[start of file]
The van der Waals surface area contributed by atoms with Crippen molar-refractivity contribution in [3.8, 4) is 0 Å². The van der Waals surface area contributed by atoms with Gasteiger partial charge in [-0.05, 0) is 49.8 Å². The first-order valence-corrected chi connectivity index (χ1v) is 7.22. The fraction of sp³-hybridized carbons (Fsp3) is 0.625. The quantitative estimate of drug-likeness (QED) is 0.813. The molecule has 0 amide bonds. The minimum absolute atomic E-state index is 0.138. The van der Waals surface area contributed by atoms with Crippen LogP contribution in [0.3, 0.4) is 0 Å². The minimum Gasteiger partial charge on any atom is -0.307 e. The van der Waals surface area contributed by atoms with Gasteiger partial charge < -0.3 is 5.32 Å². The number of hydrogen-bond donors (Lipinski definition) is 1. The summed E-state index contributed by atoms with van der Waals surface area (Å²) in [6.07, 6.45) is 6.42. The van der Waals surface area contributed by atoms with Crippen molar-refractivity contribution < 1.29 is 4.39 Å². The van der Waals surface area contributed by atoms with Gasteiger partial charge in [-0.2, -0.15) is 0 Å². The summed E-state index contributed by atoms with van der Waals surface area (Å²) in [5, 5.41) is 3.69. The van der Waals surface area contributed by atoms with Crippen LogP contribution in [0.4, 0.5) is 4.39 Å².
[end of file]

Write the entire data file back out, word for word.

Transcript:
The van der Waals surface area contributed by atoms with Crippen molar-refractivity contribution in [3.8, 4) is 0 Å². The van der Waals surface area contributed by atoms with Gasteiger partial charge in [-0.05, 0) is 49.8 Å². The first-order valence-corrected chi connectivity index (χ1v) is 7.22. The fraction of sp³-hybridized carbons (Fsp3) is 0.625. The quantitative estimate of drug-likeness (QED) is 0.813. The molecule has 0 amide bonds. The minimum absolute atomic E-state index is 0.138. The van der Waals surface area contributed by atoms with Crippen LogP contribution in [0.3, 0.4) is 0 Å². The minimum Gasteiger partial charge on any atom is -0.307 e. The van der Waals surface area contributed by atoms with Gasteiger partial charge < -0.3 is 5.32 Å². The number of hydrogen-bond donors (Lipinski definition) is 1. The summed E-state index contributed by atoms with van der Waals surface area (Å²) in [6.07, 6.45) is 6.42. The van der Waals surface area contributed by atoms with Crippen molar-refractivity contribution < 1.29 is 4.39 Å². The van der Waals surface area contributed by atoms with Gasteiger partial charge in [-0.2, -0.15) is 0 Å². The summed E-state index contributed by atoms with van der Waals surface area (Å²) in [5, 5.41) is 3.69. The van der Waals surface area contributed by atoms with Crippen LogP contribution in [0.4, 0.5) is 4.39 Å².